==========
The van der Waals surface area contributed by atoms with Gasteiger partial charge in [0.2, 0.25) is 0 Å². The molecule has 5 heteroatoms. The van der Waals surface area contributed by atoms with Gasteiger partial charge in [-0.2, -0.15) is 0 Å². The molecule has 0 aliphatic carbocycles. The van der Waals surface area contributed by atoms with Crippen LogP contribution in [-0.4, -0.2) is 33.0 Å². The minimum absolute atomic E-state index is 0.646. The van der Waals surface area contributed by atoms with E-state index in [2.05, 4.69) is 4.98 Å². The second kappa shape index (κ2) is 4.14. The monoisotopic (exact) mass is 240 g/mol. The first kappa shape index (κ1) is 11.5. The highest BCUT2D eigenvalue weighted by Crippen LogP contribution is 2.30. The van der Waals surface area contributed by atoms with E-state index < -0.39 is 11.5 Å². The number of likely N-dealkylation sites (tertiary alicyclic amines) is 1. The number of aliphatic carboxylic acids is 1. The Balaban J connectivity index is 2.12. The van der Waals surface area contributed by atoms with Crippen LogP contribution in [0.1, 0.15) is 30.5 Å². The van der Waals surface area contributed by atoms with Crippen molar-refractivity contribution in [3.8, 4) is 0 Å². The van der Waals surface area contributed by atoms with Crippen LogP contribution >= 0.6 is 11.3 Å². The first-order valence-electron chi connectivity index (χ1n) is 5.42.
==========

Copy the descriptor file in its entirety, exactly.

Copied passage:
The van der Waals surface area contributed by atoms with Gasteiger partial charge in [0.2, 0.25) is 0 Å². The molecule has 5 heteroatoms. The van der Waals surface area contributed by atoms with Gasteiger partial charge in [-0.2, -0.15) is 0 Å². The molecule has 0 aliphatic carbocycles. The van der Waals surface area contributed by atoms with Crippen LogP contribution in [-0.4, -0.2) is 33.0 Å². The minimum absolute atomic E-state index is 0.646. The van der Waals surface area contributed by atoms with E-state index in [2.05, 4.69) is 4.98 Å². The second kappa shape index (κ2) is 4.14. The monoisotopic (exact) mass is 240 g/mol. The first kappa shape index (κ1) is 11.5. The highest BCUT2D eigenvalue weighted by Crippen LogP contribution is 2.30. The van der Waals surface area contributed by atoms with E-state index < -0.39 is 11.5 Å². The number of likely N-dealkylation sites (tertiary alicyclic amines) is 1. The number of aliphatic carboxylic acids is 1. The Balaban J connectivity index is 2.12. The van der Waals surface area contributed by atoms with Crippen LogP contribution in [0.1, 0.15) is 30.5 Å². The van der Waals surface area contributed by atoms with Crippen molar-refractivity contribution in [3.8, 4) is 0 Å². The van der Waals surface area contributed by atoms with Crippen LogP contribution >= 0.6 is 11.3 Å². The first-order valence-electron chi connectivity index (χ1n) is 5.42.